Lack of business skills bog down ICT startups

Over the past few years ICT entrepreneurs have been forming companies to tap into the vast opportunities presented by the sector, which has been billed as the next big industry in Rwanda. However, most of the companies have ended up only on paper with no business forthcoming. Though the issue of IT startups failure is a global problem, experts blame local ICT entrepreneurs’ failure on poor business skills.
Innovators share ideas at kLab in Kacyiru, Kigali. IT developer are having problems to attract funders.
Innovators share ideas at kLab in Kacyiru, Kigali. IT developer are having problems to attract funders.

Over the past few years ICT entrepreneurs have been forming companies to tap into the vast opportunities presented by the sector, which has been billed as the next big industry in Rwanda. However, most of the companies have ended up only on paper with no business forthcoming. Though the issue of IT startups failure is a global problem, experts blame local ICT entrepreneurs’ failure on poor business skills.

“Most of them are fresh information technology graduates, so they have little or no business skills to market their innovations and attract funding,” says Martin Carlos Mwizerwa, the kLab acting director and also in charge of National ICT planning and co-ordination. 

Mwizerwa adds that though most of the ICT entrepreneurs have brilliant ideas, they lack the necessary business skills to pitch and market their ideas to potential investors.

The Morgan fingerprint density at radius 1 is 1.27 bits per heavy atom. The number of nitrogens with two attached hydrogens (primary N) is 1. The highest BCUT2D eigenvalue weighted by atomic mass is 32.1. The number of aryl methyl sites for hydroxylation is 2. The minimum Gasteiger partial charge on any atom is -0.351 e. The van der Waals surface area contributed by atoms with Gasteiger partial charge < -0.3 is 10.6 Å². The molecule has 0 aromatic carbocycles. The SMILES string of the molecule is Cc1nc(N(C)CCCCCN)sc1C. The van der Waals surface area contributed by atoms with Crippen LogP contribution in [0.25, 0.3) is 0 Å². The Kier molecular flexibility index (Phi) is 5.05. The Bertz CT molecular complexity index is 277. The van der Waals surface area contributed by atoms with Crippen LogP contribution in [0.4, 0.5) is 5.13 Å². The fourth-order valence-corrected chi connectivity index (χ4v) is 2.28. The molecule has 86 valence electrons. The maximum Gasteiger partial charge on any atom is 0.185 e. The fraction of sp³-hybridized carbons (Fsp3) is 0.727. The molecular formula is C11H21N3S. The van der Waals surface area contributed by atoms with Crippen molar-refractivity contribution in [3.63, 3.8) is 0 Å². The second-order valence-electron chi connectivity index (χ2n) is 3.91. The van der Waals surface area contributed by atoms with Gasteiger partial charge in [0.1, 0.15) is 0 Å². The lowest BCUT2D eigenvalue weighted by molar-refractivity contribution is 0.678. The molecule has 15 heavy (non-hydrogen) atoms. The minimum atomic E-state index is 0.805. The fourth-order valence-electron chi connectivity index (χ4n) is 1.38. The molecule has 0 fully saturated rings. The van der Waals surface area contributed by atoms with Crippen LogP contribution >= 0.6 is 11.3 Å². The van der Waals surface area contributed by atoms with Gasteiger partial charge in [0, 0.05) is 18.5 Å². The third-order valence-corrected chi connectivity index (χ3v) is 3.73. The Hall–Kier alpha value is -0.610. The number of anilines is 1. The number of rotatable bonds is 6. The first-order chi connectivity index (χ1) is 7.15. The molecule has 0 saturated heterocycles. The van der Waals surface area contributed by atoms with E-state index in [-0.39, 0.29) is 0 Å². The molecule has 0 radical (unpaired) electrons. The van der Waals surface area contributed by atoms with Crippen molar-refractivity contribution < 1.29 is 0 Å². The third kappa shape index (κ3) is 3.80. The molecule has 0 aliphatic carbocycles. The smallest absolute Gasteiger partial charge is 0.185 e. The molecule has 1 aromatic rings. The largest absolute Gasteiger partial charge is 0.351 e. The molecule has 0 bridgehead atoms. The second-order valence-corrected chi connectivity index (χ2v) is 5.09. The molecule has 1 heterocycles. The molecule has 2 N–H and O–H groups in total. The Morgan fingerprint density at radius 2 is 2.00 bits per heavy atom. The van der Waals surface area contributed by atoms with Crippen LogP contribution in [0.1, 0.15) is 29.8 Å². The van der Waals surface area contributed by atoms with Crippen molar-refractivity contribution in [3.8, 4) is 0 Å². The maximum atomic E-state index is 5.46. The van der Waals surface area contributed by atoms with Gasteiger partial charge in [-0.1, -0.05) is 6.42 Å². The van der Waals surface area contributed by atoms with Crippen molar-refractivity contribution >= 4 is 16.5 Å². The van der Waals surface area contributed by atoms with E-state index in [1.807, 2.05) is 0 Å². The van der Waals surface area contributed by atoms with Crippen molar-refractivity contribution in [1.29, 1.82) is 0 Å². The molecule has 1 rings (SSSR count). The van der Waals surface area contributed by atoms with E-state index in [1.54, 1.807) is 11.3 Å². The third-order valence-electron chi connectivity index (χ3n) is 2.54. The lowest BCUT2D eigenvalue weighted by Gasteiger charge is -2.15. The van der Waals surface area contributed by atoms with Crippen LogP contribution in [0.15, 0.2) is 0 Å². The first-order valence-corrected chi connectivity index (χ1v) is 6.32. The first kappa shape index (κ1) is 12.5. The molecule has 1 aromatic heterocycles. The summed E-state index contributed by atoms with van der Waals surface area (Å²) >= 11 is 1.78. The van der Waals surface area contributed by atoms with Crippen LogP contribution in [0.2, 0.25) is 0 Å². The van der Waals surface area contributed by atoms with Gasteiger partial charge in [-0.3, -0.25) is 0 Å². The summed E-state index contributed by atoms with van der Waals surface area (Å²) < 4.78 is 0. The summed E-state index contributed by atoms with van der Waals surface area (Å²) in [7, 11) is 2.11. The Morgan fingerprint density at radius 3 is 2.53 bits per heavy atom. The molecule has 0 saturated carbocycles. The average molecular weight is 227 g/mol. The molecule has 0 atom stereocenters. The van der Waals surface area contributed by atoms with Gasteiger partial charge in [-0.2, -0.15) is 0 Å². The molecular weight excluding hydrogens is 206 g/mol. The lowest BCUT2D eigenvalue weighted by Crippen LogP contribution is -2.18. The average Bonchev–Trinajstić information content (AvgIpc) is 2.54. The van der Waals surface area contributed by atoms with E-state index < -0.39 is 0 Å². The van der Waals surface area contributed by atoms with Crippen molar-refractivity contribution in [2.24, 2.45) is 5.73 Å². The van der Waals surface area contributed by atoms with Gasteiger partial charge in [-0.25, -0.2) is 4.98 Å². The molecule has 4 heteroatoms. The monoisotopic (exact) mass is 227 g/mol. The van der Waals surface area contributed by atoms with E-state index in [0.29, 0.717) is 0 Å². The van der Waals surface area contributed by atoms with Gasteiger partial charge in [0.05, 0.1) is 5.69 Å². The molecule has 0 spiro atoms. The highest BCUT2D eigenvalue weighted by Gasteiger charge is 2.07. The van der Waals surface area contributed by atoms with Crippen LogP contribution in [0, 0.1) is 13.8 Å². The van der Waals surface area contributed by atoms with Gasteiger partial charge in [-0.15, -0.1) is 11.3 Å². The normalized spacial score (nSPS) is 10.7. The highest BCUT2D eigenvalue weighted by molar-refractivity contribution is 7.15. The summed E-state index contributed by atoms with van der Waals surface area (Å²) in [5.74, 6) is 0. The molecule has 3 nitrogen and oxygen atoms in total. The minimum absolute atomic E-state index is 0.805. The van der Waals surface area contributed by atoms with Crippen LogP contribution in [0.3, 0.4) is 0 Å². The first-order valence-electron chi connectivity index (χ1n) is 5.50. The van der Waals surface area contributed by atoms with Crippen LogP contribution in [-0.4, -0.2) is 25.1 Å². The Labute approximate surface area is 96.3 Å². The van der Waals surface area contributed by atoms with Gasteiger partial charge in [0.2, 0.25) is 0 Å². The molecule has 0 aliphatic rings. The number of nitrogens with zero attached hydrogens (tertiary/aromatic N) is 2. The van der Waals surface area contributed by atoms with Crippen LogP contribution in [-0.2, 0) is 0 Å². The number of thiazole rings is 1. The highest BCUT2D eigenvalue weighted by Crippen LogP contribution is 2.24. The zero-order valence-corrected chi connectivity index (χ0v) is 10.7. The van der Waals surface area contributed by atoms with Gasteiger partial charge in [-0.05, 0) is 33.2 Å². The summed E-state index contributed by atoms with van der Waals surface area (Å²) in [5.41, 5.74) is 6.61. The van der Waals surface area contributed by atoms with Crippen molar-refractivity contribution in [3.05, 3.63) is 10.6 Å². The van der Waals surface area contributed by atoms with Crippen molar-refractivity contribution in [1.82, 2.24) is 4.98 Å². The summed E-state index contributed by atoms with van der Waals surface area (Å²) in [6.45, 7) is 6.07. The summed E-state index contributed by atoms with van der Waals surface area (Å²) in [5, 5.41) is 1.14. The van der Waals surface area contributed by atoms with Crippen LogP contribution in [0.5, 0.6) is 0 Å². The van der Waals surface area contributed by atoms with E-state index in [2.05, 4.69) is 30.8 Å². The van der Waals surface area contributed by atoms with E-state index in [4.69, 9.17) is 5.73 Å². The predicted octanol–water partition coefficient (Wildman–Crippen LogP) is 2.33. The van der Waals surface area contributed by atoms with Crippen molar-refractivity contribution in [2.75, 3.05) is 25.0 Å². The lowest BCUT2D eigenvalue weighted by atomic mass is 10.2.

“Most entrepreneurs fail to convince investors on the viability and profitability of the innovations for the investors to buy into their companies or fund them. Investors need to see more than just a brilliant idea; they need to see prospects of growth and return on their investments, which most of the ICT entrepreneurs can’t show,” Mwizerwa says.

Jovani Ntabgoba, a technical and vocational education training (TVET) consultant at the Private Sector Federation chamber of ICT, blames the high rate of ICT startups failure to working in isolation.

“When developing software or making an application, it is important to involve key stakeholders in the sector, which some developers don’t do. At the end of it, some of these companies develop great software or applications that cannot be used by anyone.”

Ntabgoba advises ICT developers to always ensure that whatever innovations they make can be readily used in the day-to-day activities of businesses or the pouplation.

“It would be a futile effort for one to build an android application for farmers when most of them don’t have access to Internet-enabled gadgets,” Ntabgoba notes.

“Interacting with the market to study its dynamics is very important for any developer, who wants to come up with problem-solving innovations. This means that the innovations can be readily accepted by the market,” Ntabgoba adds.

He also challenges ICT companies to conceptualise innovations that will create demand in the market.